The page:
Loopy Ireland Ireland stands to be the EU’s biggest winner from “flexibilities” written into the EU Commission’s post-2020 effort sharing proposal on non-ETS goals, writes Climate Home. The article makes use of a new tool published by environmental campaigners Carbon Market Watch that maps out each member states’ potential use of provisions to meet part of the goals with ETS and land-use credits. The campaigners say these loopholes mean the non-ETS sectors only stand to cut emissions by around 23% under 2005 levels by 2030, rather than the headline 30% target.

Mass-ive renewables – Three Democratic lawmakers in Massachusetts have proposed a bill that would require the state use 100% renewable energy by 2035, but then goes further to eliminate fossil fuels from the heating and transport sectors by 2050, according to Utility Dive.  The state already has more modest goals in place with the Massachusetts Global Warming Solutions Act requiring reduce GHG emissions 80% from 1990 levels by 2050.

Carbon tax RI-sing? – The Environment Council of Rhode Island has laid out its legislative priorities for the new General Assembly session, with the group, comprised mostly of local non-profit environmental groups, proposing that a $15/ton carbon tax be introduced on fossil fuels imports into the state and the proceeds be used to fund renewable energy. (RI NPR)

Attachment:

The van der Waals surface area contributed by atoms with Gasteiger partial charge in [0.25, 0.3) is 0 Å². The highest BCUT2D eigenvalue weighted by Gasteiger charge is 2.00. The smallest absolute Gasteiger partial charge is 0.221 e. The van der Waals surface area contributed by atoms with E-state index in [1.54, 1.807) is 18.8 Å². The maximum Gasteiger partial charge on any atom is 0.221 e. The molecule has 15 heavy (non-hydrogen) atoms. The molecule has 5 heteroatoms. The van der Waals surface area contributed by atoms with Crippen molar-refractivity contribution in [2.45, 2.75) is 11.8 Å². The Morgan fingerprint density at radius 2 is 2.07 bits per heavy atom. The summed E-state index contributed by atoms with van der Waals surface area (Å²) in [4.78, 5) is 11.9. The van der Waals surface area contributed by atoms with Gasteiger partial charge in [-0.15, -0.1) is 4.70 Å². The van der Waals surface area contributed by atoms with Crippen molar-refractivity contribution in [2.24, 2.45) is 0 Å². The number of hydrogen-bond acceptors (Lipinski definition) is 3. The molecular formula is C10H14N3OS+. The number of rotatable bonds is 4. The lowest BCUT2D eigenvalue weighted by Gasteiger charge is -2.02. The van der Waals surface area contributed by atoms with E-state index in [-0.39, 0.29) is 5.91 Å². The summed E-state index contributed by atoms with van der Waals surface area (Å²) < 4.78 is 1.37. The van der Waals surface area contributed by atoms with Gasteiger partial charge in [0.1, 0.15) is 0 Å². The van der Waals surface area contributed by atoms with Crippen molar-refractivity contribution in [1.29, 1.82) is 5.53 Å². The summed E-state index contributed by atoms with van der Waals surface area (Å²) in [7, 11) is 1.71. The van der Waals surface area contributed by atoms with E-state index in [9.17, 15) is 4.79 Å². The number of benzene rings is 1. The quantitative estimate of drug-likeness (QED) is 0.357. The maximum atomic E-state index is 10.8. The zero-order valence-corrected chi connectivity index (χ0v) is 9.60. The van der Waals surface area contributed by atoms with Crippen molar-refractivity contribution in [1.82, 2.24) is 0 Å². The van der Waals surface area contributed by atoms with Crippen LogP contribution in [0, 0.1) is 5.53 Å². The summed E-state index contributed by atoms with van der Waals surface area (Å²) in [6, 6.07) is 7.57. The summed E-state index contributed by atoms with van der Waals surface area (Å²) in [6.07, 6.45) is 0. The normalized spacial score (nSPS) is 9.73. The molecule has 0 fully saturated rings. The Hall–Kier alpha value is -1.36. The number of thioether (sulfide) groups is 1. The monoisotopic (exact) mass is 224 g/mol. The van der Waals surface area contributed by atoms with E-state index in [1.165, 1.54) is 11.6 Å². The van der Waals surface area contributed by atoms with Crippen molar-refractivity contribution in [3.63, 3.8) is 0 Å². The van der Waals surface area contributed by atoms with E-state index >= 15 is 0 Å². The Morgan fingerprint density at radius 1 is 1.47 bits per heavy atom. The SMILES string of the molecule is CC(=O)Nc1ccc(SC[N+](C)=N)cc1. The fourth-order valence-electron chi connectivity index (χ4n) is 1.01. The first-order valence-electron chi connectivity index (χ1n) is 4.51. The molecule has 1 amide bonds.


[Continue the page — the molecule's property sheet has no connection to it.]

And finally… They’re still pretty on the inside – Elaborate ornaments used to signal sexual fitness in birds could start to disappear due to climate change, effectively making some species uglier. According to The Independent, a major new study of collared flycatchers on the Baltic island of Gotland, spanning more than 30 years, has discovered a “dramatic reversal” in the evolution of this trait, in a finding that suggests climate change could result in many birds becoming less attractive to each other.